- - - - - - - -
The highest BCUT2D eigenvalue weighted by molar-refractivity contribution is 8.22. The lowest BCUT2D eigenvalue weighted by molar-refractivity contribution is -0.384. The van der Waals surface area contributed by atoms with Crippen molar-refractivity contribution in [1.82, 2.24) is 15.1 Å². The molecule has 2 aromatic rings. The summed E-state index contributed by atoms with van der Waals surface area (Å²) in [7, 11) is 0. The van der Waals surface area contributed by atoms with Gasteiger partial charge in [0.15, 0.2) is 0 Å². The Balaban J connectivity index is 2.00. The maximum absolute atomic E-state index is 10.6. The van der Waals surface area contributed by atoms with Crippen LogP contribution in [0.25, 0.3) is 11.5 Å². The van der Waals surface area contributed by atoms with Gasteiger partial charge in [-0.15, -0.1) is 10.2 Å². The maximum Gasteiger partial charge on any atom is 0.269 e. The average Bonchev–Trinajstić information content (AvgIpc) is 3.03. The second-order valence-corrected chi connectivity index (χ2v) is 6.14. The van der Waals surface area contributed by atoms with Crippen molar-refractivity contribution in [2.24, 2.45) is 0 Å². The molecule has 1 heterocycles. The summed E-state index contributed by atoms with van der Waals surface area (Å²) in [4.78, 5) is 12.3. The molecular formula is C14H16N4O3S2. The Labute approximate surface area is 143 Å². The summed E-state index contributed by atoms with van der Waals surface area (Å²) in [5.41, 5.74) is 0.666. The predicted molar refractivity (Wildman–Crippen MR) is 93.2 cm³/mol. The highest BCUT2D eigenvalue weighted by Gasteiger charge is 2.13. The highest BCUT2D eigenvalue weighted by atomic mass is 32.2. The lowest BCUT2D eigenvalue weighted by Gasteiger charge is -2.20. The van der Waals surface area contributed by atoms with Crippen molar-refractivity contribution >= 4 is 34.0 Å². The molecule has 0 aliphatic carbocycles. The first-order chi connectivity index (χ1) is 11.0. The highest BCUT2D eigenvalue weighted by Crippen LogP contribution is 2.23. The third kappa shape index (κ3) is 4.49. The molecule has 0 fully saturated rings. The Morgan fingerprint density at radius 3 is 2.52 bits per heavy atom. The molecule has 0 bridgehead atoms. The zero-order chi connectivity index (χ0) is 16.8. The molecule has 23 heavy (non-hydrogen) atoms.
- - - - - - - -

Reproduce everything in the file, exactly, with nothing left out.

The highest BCUT2D eigenvalue weighted by molar-refractivity contribution is 8.22. The lowest BCUT2D eigenvalue weighted by molar-refractivity contribution is -0.384. The van der Waals surface area contributed by atoms with Crippen molar-refractivity contribution in [1.82, 2.24) is 15.1 Å². The molecule has 2 aromatic rings. The summed E-state index contributed by atoms with van der Waals surface area (Å²) in [7, 11) is 0. The van der Waals surface area contributed by atoms with Gasteiger partial charge in [0.15, 0.2) is 0 Å². The Balaban J connectivity index is 2.00. The maximum absolute atomic E-state index is 10.6. The van der Waals surface area contributed by atoms with Crippen LogP contribution in [0.25, 0.3) is 11.5 Å². The van der Waals surface area contributed by atoms with Gasteiger partial charge in [-0.15, -0.1) is 10.2 Å². The maximum Gasteiger partial charge on any atom is 0.269 e. The average Bonchev–Trinajstić information content (AvgIpc) is 3.03. The second-order valence-corrected chi connectivity index (χ2v) is 6.14. The van der Waals surface area contributed by atoms with Crippen molar-refractivity contribution in [2.24, 2.45) is 0 Å². The molecule has 1 heterocycles. The summed E-state index contributed by atoms with van der Waals surface area (Å²) in [4.78, 5) is 12.3. The molecular formula is C14H16N4O3S2. The Labute approximate surface area is 143 Å². The summed E-state index contributed by atoms with van der Waals surface area (Å²) in [5.41, 5.74) is 0.666. The predicted molar refractivity (Wildman–Crippen MR) is 93.2 cm³/mol. The highest BCUT2D eigenvalue weighted by Gasteiger charge is 2.13. The highest BCUT2D eigenvalue weighted by atomic mass is 32.2. The lowest BCUT2D eigenvalue weighted by Gasteiger charge is -2.20. The van der Waals surface area contributed by atoms with Crippen molar-refractivity contribution >= 4 is 34.0 Å². The molecule has 0 aliphatic carbocycles. The first-order chi connectivity index (χ1) is 11.0. The highest BCUT2D eigenvalue weighted by Crippen LogP contribution is 2.23. The third kappa shape index (κ3) is 4.49. The molecule has 0 fully saturated rings. The Morgan fingerprint density at radius 3 is 2.52 bits per heavy atom. The molecule has 0 bridgehead atoms. The zero-order chi connectivity index (χ0) is 16.8. The molecule has 23 heavy (non-hydrogen) atoms.